Bennett knows about the sport of running. He was a strong runner in high school and college who eventually ran a mile in 4:00 and change in a brief stint trying to make it as a pro. His passion for running led him to coaching and he’s been helping guide runners of all sorts for the past several years.

He points out that he’ll never be as fast as he once was, but that’s irrelevant given that he can still push himself in hard workout sessions and races. It’s that kind of personal effort and willingness to grind—even amid a group setting with runners of various ability levels—that creates a common bond among all runners, from first-timers to fitness runners to world-class elites.

That was apparent as we continued our workout with a zesty variety of speeds and durations, alternating duration of fast-running segments and alternating between mile, 5K, 10K and marathon pace. I normally can’t hang with Flanagan (she was notably taking it easy, running somewhere just under 8:00 per mile pace), and, based on Hart’s speed and intensity levels, I couldn’t hang with him either. (The top pace of his intervals was 12.5 miles per hour or 4:48 per mile pace, whereas mine was 11.5 mph, or 5:14 pace.) That hardly mattered, though. As Bennett says, the point is not to compare, but to share in and endure similar mental and physical challenges and experiences that bring out our own personal best.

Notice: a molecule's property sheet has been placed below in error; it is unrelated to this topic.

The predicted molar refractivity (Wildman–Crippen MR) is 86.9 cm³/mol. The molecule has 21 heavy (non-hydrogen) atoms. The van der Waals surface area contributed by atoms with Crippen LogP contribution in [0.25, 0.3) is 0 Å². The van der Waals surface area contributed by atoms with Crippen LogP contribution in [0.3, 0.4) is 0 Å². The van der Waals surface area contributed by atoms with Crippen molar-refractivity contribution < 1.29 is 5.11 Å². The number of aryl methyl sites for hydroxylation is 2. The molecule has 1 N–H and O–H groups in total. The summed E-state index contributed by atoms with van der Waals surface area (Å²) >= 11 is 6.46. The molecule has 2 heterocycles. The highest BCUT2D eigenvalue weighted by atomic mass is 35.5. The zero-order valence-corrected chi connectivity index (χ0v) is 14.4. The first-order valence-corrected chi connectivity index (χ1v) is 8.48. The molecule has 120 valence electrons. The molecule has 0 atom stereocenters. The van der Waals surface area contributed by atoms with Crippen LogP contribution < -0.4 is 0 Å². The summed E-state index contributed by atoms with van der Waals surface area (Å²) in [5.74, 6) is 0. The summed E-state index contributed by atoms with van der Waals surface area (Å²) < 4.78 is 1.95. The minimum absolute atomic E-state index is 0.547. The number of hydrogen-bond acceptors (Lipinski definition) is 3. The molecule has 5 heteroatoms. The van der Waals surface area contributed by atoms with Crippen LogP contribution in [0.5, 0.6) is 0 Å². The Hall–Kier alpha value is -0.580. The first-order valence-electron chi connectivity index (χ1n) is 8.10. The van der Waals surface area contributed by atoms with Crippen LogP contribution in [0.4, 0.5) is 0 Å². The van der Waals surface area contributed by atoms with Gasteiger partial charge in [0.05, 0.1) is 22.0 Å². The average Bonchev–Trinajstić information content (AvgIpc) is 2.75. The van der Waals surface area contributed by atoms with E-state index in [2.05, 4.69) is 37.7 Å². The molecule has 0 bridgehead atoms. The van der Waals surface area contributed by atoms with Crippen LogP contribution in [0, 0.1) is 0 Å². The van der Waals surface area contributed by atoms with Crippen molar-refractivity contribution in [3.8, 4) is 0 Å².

“It’s the excitement and the pain and the satisfaction of, ‘Yeah, I went to the wall.’ And that’s exactly the feeling any runner feels in a race,” Bennett says. “That’s something that’s unique to running and something that people can understand at any fitness level, that they can have something in common with the most elite athletes.”

The bottom line? I got a hard workout in and barely even knew what hit me. If it had been a traditional workout like a 5 x 1-mile workout or 6 x 800 or some kind of 2-minutes-on, 2-minutes-off fartlek, I would have been stressed about meeting certain times and would have been anxious during the rest breaks about the next. But this was pure fun and I was still getting high-fives long after it was over.